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Saturday, November 12, 2011

Japanese brutality at it's worst.

On June 1943, the Japanese commandant of a jungle camp, situated at Kuie,(Bangpong-Tambeziat railway) handed over 55 British to SGT:E.C.Yates. They were all members of the ill fated F and M forces, which left Changi (Singapore) in March-April 1943. When handed over to Yates the men were badly exhausted by marching and lack of food. They had been collected at a small jungle camp some 4 km from Kuie on the jungle road. They were covered in mud and filth from head to toe, and had reached a state of physical exhaustion, very near collapse.
Accommodation at Kuie (this is the prisoner camp where my father died ) was meager indeed,"25 men to each hut, designed for 6 men" The men were therefor mixed, one here, one there, with the Dutch already in the huts.Through five months of continuous rain fall and despite every sort of petty and worse interference from the Japanese, cholera struck the camp on July 15th 1943. Many men died.
During the construction of Hell Fire Pass about 13.000 prisoners of war died, mainly of sickness, malnutrition and exhaustion and were buried along the railway. They died in the thousands, twelve months earlier they were fit healthy men. Now they were like walking skeletons.


Cuttings along the railway varied from shallow earth to deep rock. Konyu Cutting, or Hellfire Pass as it is known, is the deepest and largest on the entire length of the railway.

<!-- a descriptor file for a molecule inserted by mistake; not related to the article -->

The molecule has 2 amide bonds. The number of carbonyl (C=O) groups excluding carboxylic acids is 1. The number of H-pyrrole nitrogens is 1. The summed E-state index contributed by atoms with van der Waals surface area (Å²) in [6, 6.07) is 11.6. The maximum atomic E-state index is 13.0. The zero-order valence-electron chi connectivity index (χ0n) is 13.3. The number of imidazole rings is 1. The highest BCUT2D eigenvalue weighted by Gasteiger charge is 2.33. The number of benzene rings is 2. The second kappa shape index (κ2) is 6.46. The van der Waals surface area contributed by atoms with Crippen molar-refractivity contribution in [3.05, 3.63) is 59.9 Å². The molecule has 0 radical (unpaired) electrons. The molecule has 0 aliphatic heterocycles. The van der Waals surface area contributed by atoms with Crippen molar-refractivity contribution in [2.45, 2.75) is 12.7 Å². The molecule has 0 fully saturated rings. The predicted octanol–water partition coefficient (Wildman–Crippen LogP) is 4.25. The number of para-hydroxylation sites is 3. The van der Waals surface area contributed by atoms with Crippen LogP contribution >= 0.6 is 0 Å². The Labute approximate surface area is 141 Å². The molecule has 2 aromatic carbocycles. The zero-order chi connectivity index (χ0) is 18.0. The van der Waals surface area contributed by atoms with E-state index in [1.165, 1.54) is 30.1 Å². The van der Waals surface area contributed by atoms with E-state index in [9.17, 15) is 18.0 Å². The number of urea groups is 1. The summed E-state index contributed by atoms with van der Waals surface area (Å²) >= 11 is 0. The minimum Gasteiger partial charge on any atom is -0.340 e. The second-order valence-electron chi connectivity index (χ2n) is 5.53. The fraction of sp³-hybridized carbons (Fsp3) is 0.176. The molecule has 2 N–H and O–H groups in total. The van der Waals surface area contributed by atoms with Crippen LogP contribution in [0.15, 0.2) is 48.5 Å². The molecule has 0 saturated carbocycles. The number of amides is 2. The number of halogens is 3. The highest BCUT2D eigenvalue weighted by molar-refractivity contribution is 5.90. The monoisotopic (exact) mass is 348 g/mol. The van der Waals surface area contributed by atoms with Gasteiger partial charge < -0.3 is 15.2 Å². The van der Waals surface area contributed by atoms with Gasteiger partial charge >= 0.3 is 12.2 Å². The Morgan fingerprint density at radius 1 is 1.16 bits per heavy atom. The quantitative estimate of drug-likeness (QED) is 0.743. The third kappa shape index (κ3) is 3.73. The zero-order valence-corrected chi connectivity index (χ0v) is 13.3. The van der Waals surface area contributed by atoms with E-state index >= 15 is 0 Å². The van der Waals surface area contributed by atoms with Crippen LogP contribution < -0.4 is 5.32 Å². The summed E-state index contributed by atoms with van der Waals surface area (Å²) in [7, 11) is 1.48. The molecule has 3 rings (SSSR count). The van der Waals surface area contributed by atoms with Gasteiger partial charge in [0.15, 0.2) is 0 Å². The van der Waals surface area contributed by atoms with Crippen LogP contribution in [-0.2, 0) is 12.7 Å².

In April 1943, work commenced to excavate the cutting. A workforce of prisoners of war began the task of hacking back the jungle, removing the loose earth and drilling in rock by hand. Little machinery was available. Most of the drilling work was done by the 'hammer and tap' men, a process whereby one man would hold and rotate a drill or 'tap' while his mate hit the head of the drill with an eight to ten pound hammer.
When the hole was deep enough, explosive charges would be used, the broken rock removed by hand and the process began again. The process was slow.
As work fell behind schedule,and 'speedo' was called, the work rate intensified. Work shifts lasting up to eighteen hours drilled, blasted and removed rock in a continuous operation.
At night, the cutting was lit by fires, lamps or diesel torches. The eerie light and shadows of guards and gaunt prisoners of war playing on the rock walls suggested the name the site was given-HELLFIRE PASS.

 The railroad track was completed in October 1943: My father Klaas van der Wal did not make it, he passed away on September 18 1943.He died of total exhaustion and malnutrition.
His friend who survived came to tell my mother, that his last thoughts were for his wife and child.He was so sorry he could not go on.He was buried along side the railway tracks in Kuie.
 From day one most men had malaria. They(the Japanese) did not give a damn, if you lived or died, because there were plenty to replace you.Japanese commander told prisoners they had to complete the section of the railway within six month or he would commit suicide and they would die.

Nowadays, as you wander around the finely kept grounds of the cemeteries holding the prisoners remains, you can't help but notice how young some of the prisoners were, when they died. Many were in their late teens and early twenties, and it was probably their first time away from home. What a tragic way for so many young men to die. The Japanese were so concerned with getting the railway built quickly that they gave little or no concern to the welfare of their prisoners. They thought it was a fabulous piece of engineering that the railway was completed fast.

There were 18.000  Dutch POW's and 2.830 death.
There were 30.000 British POW's and 6.540 death
There were 13.000 Australians POW's and 2.710 death
There were 700 American POW's and about 356 death
There were 200.000 Asian laborers and about 80.000 death.


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